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Dedication of the New Santa Maria Virgen Church Building (1)

On December 6, our sister parish in El Salvador dedicated their new church building. Our rector, Peter Chase, travelled to El Salvador at the invitation of Bishop Martin Barahona, Primate of the Anglican Church for Central America, to give the sermon at the dedication service. Here is the text of the sermon:

It is an honor to be here with you on this great occasion of consecration, as we dedicate a new sanctuary in the name of our matron, Saint Mary the Virgen.

I come from your sister parish of Saint Mary’s in Newton, Massachusetts and bring greetings to you from our members. We often get telephone calls meant for other churches with a similar name in Newton like: Saint Mary’s, Immaculate of Lourdes, Our Lady of Help, and Saint Mary’s Chapel. In our telephone book the following churches are named after Saint Mary: The Church of the Annunciation, The Presentation, The Assumption, and The Visitation. In our area there are chapels called Our Lady of the Mountains, Our Lady of the Sea, Our Lady of Victories, Our Lady Comforter of the Afflicted, and Our Lady of Mercy. There is even an Our Lady Cafeteria in the Boston, and Our Lady of the Good Voyage Chapel at the airport.

In Los Angeles a poet summed up the importance Saint Mary has had in the lives of people by listing the many ways she has provided support: Mary of the Broken Hearted, Mary of the Shut Ins – Our Lady of the Addicted, Mary of the Infirmed, The Madonna of the homeless, Our Mother of Orphans. Yes, there are places like Los Angeles, Guadalupe, Fatima, Lourdes, Newton and San Bartolo. which all hail the name of Mary.

Mary’s name has been used more often than any other person in the New Testament because she means so much to so many. Mary is a gift to the whole world, an example of God’s gracious purpose in caring for our needs.

When my son was five years old he would ask me when I went to work, “Are you going to Mary’s place?” Mary’s place is a wonderful name for a church because it signifies that she also has a place for us in her heart. Today we not only dedicate this sanctuary in her name, we re-dedicate ourselves to her purpose of bringing Christ into the world. The name of this parish becomes our commission to make Christ known and his presence felt to a world in need.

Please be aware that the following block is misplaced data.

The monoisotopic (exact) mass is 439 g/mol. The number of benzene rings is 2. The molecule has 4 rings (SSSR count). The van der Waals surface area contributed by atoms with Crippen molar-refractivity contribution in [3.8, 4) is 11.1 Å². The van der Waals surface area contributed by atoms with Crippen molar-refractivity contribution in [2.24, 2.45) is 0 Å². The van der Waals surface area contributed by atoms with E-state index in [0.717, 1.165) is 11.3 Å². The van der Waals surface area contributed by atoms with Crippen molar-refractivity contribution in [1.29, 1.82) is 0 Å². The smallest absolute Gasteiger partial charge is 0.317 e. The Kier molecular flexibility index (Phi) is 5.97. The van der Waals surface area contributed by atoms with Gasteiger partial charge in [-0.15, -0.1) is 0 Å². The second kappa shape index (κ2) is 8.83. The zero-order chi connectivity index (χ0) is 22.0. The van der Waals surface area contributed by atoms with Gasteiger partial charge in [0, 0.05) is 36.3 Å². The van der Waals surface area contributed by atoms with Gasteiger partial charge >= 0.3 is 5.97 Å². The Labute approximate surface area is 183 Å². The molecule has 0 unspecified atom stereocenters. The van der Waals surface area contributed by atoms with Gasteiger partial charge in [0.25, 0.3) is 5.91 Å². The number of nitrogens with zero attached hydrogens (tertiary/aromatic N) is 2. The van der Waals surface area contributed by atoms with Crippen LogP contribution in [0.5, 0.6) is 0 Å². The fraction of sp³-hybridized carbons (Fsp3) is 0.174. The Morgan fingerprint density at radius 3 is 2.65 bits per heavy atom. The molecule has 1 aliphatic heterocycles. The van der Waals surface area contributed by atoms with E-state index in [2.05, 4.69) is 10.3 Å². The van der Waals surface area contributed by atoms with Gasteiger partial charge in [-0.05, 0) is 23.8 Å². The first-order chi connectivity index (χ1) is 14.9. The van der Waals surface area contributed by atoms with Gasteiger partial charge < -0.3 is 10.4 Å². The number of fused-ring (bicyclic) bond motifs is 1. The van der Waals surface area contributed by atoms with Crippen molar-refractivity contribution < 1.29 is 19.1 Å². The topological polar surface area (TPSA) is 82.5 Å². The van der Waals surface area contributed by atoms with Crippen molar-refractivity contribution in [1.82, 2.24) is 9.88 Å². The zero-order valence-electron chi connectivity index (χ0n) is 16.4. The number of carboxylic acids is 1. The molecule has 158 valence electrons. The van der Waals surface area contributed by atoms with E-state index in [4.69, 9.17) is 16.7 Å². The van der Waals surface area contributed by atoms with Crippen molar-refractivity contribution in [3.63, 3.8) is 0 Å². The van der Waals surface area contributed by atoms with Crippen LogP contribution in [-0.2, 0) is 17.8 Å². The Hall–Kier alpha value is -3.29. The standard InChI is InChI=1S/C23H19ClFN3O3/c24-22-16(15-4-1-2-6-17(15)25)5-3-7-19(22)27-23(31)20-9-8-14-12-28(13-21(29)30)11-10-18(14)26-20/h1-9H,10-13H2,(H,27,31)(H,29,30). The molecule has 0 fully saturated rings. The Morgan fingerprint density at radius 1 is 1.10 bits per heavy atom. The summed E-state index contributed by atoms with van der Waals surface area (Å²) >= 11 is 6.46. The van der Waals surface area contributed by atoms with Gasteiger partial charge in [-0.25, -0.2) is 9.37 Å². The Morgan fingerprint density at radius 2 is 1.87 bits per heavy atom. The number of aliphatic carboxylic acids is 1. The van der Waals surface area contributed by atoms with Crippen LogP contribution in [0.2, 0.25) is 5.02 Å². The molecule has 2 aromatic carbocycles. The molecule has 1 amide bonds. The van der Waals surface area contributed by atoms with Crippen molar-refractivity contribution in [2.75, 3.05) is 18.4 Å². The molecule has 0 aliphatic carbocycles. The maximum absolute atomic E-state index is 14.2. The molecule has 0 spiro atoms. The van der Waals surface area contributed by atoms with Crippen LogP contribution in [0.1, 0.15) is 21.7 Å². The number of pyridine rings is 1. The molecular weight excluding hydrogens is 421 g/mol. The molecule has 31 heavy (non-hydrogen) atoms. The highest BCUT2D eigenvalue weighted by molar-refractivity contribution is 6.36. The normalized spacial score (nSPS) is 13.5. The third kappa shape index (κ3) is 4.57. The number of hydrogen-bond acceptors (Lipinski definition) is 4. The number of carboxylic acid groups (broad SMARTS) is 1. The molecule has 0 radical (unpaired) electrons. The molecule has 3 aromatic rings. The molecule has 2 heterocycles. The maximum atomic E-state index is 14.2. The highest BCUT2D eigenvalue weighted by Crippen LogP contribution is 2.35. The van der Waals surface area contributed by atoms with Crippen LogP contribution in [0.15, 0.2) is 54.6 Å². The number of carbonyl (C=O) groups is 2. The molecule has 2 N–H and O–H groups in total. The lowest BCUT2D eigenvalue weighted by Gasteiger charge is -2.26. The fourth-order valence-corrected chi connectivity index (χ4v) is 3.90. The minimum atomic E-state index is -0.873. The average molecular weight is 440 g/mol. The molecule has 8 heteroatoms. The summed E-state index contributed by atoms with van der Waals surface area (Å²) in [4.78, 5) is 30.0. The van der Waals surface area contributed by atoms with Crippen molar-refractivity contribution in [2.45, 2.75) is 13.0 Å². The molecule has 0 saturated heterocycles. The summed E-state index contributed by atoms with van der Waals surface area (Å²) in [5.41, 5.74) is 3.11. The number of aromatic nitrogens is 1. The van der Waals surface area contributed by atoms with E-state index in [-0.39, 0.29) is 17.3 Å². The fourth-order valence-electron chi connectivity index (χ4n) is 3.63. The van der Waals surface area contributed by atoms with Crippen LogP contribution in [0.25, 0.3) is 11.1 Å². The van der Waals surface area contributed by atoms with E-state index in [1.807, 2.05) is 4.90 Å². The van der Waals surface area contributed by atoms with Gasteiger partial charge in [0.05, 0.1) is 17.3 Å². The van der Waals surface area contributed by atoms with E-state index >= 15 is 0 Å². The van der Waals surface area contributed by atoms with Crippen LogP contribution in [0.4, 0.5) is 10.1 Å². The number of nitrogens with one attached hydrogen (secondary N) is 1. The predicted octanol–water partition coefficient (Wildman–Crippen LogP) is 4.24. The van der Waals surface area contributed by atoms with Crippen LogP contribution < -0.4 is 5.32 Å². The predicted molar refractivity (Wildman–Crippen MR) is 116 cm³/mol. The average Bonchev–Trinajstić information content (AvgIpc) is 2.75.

In the Hymn, God Himself is with us, are the words, “Come abide within me; let my soul, like Mary’s, be thine earthly sanctuary. This is the theme of today’s service. Christian consecration is made by the sign of the cross in the name of the Holy Trinity. Blessings come in the name of the Father and of the Son and of the Holy Spirit not only to this church called Saint Mary’s, but to us who are Baptized. What happens here today goes beyond this building.

I was told a story about the Temple in Jerusalem. You know the Old Testament books of I Kings and II Chronicles describe the building of the Temple as a magnificent structure dedicated to God. The Temple was made up of large courtyards each leading into an area of deeper sanctity ending up in a place containing the Holy of Holies. But unlike other great temples of that time, this inner room did not contain statues. This space instead was a reminder of a more miraculous presence. The symbol was that God cannot be contained or boxed up into a room. God is everywhere. God is the creator of all that is.

In a sanctuary of an Anglican seminary in Canada behind the altar there is an inscription of the words from Mark’s gospel. “He is not here. He is risen.” You know an altar is both a full table and an empty tomb. The Latin word Mass comes from the word to leave. We are here to leave to go into the world rejoicing in the power of the Holy Spirit. We are here to go out and serve others in Christ’s name, to treat each person as a sacred being of worth, as if he or she was Christ. We are here because Jesus is the Saviour of the whole world.

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